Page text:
by raddan (#45763197) Attached to: Asm.js Gets Faster
Let's just open up my handy Javascript console in Chrome...

(0.1 + 0.2) == 0.3

It doesn't matter how many bits you use in floating point. It is always an approximation. And in base-2 floating point, the above will never be true.

If they're saying that JavaScript is within 1.5x of native code, they're cherry-picking the results. There's a reason why people who care have a rich set of numeric datatypes.

Comment: Re:Numerical computation is pervasive (Score 5, Interesting) 154

by raddan (#45730195) Attached to: 'Approximate Computing' Saves Energy
Not to mention floating-point computation, numerical analysis, anytime algorithms, and classic randomized algorithms like Monte Carlo algorithms. Approximate computing has been around for ages. The typical scenario is to save computation, nowadays expressed in terms of asymptotic complexity ("Big O"). Sometimes (as is the case with floating point), this tradeoff is necessary to make the problem tractable (e.g., numerical integration is much cheaper than symbolic integration).

The only new idea here is using approximate computing specifically in trading high precision for lower power. The research has less to do with new algorithms and more to do with new applications of classic algorithms.

Comment: Re:Cross language - what .Net gets right (Score 1) 286

by raddan (#45598185) Attached to: The Challenge of Cross-Language Interoperability
Believe it or not, CIL (or MSIL in Microsoft-speak), the bytecode for .NET, is an ECMA standard, and implementations of both .NET JIT'ers and standard libraries exist for practically all modern platforms, thanks to Mono. So I'd say: "competition for portable applications". Really! Just take a look at Gtk#. As a result, there are numerous applications for Linux written in .NET languages (e.g., Banshee). Having written huge amounts of code in both JVM languages (Java, Scala, JRuby, and Clojure) and .NET languages (F# and C#), I would take .NET over the JVM for a new project any day.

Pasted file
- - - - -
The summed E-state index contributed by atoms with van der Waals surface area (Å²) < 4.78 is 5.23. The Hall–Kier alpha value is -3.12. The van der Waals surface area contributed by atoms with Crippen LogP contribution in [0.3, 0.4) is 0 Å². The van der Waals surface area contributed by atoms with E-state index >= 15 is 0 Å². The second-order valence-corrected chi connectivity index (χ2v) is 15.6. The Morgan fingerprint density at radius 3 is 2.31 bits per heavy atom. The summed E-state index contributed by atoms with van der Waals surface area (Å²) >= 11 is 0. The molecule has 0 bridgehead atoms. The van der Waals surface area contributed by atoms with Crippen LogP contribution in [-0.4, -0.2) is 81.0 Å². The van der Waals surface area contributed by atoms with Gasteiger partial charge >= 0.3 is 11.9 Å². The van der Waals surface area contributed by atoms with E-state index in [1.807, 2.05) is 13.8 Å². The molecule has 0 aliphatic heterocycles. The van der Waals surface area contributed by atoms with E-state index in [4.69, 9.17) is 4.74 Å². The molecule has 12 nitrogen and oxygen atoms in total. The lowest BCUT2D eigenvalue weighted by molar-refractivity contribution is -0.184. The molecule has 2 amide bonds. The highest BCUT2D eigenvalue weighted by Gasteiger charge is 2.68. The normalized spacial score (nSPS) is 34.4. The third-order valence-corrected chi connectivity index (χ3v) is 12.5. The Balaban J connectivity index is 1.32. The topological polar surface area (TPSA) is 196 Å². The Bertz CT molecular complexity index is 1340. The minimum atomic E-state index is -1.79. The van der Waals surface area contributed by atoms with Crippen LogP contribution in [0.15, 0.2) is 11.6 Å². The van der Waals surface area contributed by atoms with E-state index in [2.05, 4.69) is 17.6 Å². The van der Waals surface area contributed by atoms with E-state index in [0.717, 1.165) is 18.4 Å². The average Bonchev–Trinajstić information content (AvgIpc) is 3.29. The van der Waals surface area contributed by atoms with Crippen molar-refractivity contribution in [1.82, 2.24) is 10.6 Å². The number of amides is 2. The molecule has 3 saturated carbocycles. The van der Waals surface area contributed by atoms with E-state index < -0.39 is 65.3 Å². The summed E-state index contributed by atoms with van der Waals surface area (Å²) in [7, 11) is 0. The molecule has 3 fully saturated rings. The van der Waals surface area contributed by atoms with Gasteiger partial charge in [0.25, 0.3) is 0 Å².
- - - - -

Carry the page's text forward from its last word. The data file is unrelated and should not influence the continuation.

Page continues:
Also, to pre-emptively swat down this counter-argument: while the Mono people and Microsoft may have had some animosity in the past, it is most definitely not the case any more. Most of the Mono people I have spoken to (yes, in person) say that their relationship with Microsoft is pretty good.

Build systems and dependency management for the JVM are their own mini-nightmare. .NET's approach isn't perfect but compared to [shudder] Ant, Maven, Buildr, SBT, and on and on and on... it largely just works.

Comment: Re:Cross language - what .Net gets right (Score 3, Informative) 286

by raddan (#45598011) Attached to: The Challenge of Cross-Language Interoperability
P/Invoke, the other interop mechanism alluded to by the poster, is substantially faster than COM interop. I spent a summer at Microsoft Research investigating ways to make interop for .NET faster. There's maybe 20 or so cycles of overhead for P/Invoke, which is practically free from a performance standpoint. In addition to having its own [reference-counting] garbage collector, COM has extensive automatic-marshaling capabilities. These things make interop easy, but they add substantial overhead compared to P/Invoke. On the other hand, P/Invoke is somewhat painful to use, particularly if you want to avoid marshaling overheads and play nice with .NET's [tracing] garbage collector and managed type system. P/Invoke will often happily accept your ginned-up type signatures and then fail at runtime. Ouch.